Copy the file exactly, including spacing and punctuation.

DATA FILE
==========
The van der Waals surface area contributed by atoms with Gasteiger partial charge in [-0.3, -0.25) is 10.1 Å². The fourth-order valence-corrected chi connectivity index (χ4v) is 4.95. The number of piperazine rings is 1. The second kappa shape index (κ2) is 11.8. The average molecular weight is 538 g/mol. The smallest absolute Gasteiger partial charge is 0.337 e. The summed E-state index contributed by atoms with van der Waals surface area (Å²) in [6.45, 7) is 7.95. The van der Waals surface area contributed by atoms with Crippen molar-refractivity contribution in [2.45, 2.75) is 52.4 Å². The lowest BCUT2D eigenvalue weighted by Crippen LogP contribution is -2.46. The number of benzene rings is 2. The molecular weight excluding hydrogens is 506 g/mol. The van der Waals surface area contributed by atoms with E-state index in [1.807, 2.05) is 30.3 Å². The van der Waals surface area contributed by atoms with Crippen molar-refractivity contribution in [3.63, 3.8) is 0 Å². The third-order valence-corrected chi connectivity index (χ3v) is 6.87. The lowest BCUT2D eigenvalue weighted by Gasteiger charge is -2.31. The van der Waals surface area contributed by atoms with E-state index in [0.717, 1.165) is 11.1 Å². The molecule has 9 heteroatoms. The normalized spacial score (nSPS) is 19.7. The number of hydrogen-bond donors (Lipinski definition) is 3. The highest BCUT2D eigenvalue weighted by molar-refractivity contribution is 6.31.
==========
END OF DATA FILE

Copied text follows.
The van der Waals surface area contributed by atoms with Gasteiger partial charge in [-0.3, -0.25) is 10.1 Å². The fourth-order valence-corrected chi connectivity index (χ4v) is 4.95. The number of piperazine rings is 1. The second kappa shape index (κ2) is 11.8. The average molecular weight is 538 g/mol. The smallest absolute Gasteiger partial charge is 0.337 e. The summed E-state index contributed by atoms with van der Waals surface area (Å²) in [6.45, 7) is 7.95. The van der Waals surface area contributed by atoms with Crippen molar-refractivity contribution in [2.45, 2.75) is 52.4 Å². The lowest BCUT2D eigenvalue weighted by Crippen LogP contribution is -2.46. The number of benzene rings is 2. The molecular weight excluding hydrogens is 506 g/mol. The van der Waals surface area contributed by atoms with E-state index in [1.807, 2.05) is 30.3 Å². The van der Waals surface area contributed by atoms with Crippen molar-refractivity contribution in [3.63, 3.8) is 0 Å². The third-order valence-corrected chi connectivity index (χ3v) is 6.87. The lowest BCUT2D eigenvalue weighted by Gasteiger charge is -2.31. The van der Waals surface area contributed by atoms with E-state index in [0.717, 1.165) is 11.1 Å². The molecule has 9 heteroatoms. The normalized spacial score (nSPS) is 19.7. The number of hydrogen-bond donors (Lipinski definition) is 3. The highest BCUT2D eigenvalue weighted by molar-refractivity contribution is 6.31.